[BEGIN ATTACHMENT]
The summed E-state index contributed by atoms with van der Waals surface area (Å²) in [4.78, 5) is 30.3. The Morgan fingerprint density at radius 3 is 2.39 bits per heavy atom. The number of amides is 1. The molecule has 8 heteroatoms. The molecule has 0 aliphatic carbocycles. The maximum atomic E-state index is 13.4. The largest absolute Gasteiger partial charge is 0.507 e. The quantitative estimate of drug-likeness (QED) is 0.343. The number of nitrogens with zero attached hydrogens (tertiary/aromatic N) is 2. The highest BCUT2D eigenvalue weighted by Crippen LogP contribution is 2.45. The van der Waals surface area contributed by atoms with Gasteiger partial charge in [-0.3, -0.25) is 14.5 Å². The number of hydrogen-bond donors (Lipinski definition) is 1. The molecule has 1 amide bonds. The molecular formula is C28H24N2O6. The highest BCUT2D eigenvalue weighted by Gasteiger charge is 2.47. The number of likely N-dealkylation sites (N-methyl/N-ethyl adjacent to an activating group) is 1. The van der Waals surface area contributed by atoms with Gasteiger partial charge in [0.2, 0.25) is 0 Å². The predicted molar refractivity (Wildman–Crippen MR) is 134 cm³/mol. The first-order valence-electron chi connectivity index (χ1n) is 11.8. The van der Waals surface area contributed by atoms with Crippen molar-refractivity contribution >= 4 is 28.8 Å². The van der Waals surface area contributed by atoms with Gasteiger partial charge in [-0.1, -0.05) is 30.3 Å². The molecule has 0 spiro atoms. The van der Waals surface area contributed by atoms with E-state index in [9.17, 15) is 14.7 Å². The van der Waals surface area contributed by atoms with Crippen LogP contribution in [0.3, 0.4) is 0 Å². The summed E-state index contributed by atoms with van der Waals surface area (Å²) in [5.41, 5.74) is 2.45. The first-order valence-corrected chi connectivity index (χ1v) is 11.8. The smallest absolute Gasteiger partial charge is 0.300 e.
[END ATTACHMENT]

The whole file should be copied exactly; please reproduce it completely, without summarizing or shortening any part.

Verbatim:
The summed E-state index contributed by atoms with van der Waals surface area (Å²) in [4.78, 5) is 30.3. The Morgan fingerprint density at radius 3 is 2.39 bits per heavy atom. The number of amides is 1. The molecule has 8 heteroatoms. The molecule has 0 aliphatic carbocycles. The maximum atomic E-state index is 13.4. The largest absolute Gasteiger partial charge is 0.507 e. The quantitative estimate of drug-likeness (QED) is 0.343. The number of nitrogens with zero attached hydrogens (tertiary/aromatic N) is 2. The highest BCUT2D eigenvalue weighted by Crippen LogP contribution is 2.45. The van der Waals surface area contributed by atoms with Gasteiger partial charge in [-0.3, -0.25) is 14.5 Å². The number of hydrogen-bond donors (Lipinski definition) is 1. The molecule has 1 amide bonds. The molecular formula is C28H24N2O6. The highest BCUT2D eigenvalue weighted by Gasteiger charge is 2.47. The number of likely N-dealkylation sites (N-methyl/N-ethyl adjacent to an activating group) is 1. The van der Waals surface area contributed by atoms with Gasteiger partial charge in [0.2, 0.25) is 0 Å². The predicted molar refractivity (Wildman–Crippen MR) is 134 cm³/mol. The first-order valence-electron chi connectivity index (χ1n) is 11.8. The van der Waals surface area contributed by atoms with Crippen molar-refractivity contribution >= 4 is 28.8 Å². The van der Waals surface area contributed by atoms with Gasteiger partial charge in [-0.1, -0.05) is 30.3 Å². The molecule has 0 spiro atoms. The van der Waals surface area contributed by atoms with E-state index in [9.17, 15) is 14.7 Å². The van der Waals surface area contributed by atoms with Crippen LogP contribution in [0.3, 0.4) is 0 Å². The summed E-state index contributed by atoms with van der Waals surface area (Å²) in [5.41, 5.74) is 2.45. The first-order valence-corrected chi connectivity index (χ1v) is 11.8. The smallest absolute Gasteiger partial charge is 0.300 e.